Netflix reported a total of 7.41 million new subscribers in the first quarter of 2018, continuing their streak of massive growth.
The surge in global subscribers represents a 50 percent spike from this time last year according to a report by Deadline. The total is almost a million more than Wall Street analysts predicted Netflix would reach by this time. Nearly 2 million of this quarter's new subscribers are in the United States.
All told, Netflix now has 125 million subscribers across the world. One year ago, that number was 117.6 million. The company's total revenue has also skyrocketed, rising 43 percent since last year, totaling $3.7 billion for the quarter.
Netflix announced that revenue was gained at “the fastest pace in the history of our streaming business, due to a 25 % increase in average paid streaming memberships and a 14% rise in ASP,” or average subscription price.
The first fiscal quarter of 2018 also saw 18 new original series on Netflix, and 11 new seasons of existing shows. In comparison, Netflix added 11 new series in the first quarter of 2017, and only three new seasons of old ones.
The company's quarterly letter to shareholders expressed absolute delight, while firmly stating the ongoing commitment to growth and groundbreaking entertainment.
“We strive to entertain and to bring joy to people across the world through amazing stories," it read. "Our 125 million members provided us with $3.6 billion in streaming revenue in Q1. Our job is to spend this money wisely to increase our members’ delight.”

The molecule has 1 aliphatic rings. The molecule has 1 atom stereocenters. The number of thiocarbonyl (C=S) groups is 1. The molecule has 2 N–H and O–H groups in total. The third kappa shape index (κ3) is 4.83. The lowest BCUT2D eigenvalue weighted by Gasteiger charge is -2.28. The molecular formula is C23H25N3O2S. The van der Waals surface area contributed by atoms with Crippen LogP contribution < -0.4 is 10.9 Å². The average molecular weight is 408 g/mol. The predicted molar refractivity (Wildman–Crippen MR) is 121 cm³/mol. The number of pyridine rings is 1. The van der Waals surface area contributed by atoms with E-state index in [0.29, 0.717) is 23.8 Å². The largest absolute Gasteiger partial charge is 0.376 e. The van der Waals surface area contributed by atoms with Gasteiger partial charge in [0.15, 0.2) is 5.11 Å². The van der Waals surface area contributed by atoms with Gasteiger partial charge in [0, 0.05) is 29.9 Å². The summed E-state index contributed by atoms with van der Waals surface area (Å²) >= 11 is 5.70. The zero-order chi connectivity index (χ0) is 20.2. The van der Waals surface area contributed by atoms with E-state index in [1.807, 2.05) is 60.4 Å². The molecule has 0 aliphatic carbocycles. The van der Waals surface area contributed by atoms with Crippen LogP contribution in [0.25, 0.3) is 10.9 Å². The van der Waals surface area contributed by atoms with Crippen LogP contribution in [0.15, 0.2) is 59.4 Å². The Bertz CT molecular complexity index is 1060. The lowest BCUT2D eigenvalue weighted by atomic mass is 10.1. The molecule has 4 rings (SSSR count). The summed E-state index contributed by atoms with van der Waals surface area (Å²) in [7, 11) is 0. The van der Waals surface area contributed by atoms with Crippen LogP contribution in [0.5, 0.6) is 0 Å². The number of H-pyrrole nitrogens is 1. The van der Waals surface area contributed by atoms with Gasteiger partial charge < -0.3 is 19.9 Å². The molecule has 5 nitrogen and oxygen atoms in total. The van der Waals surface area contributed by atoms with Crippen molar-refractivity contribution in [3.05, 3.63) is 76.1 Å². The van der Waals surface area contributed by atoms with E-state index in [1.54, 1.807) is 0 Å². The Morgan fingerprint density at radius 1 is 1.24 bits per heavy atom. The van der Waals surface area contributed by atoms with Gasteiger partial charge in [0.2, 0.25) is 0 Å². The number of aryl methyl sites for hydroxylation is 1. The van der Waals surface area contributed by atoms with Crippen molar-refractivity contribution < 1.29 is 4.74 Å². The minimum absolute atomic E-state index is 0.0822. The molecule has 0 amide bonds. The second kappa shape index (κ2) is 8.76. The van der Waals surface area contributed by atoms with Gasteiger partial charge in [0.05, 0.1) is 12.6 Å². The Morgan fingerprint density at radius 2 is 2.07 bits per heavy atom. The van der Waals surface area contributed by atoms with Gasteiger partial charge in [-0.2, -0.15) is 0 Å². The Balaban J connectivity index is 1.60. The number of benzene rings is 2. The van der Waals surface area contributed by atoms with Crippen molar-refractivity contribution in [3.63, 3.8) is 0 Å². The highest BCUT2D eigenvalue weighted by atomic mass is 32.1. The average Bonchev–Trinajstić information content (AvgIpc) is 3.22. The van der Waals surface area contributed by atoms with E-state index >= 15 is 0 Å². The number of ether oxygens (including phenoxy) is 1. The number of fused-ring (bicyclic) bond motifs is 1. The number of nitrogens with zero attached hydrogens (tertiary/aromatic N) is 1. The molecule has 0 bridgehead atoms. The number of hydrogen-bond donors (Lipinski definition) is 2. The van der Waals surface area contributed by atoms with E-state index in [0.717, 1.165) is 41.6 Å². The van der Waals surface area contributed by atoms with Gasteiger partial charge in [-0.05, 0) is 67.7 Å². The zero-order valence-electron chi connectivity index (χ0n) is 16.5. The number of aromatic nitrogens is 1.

Netflix executives reportedly credit the amazing quarterly performance to the carefully planned timing of spending on new content. However, they also admitted that the contention between the streaming giant and the organizers of the Cannes Film Festival hurt their profits.
“We regret our films not being able to compete at this year’s Cannes film festival,” read the letter to stockholders. “The festival adopted a new rule that means if a film is in competition at Cannes, it can not be watched on Netflix in France for the following three years. We would never want to do that to our French members."
"We will continue to celebrate our films and filmmakers at other festivals around the world but unfortunately we will have to sit out Cannes for now so that our growing French membership can continue to enjoy our original films,” the letter adds.
Just last weekend, Netflix dropped a whole host of new titles on streaming service, including original films Come Sunday and I Am Not An Easy Man, and the second season of the platform's rebooted take on The Magic School Bus.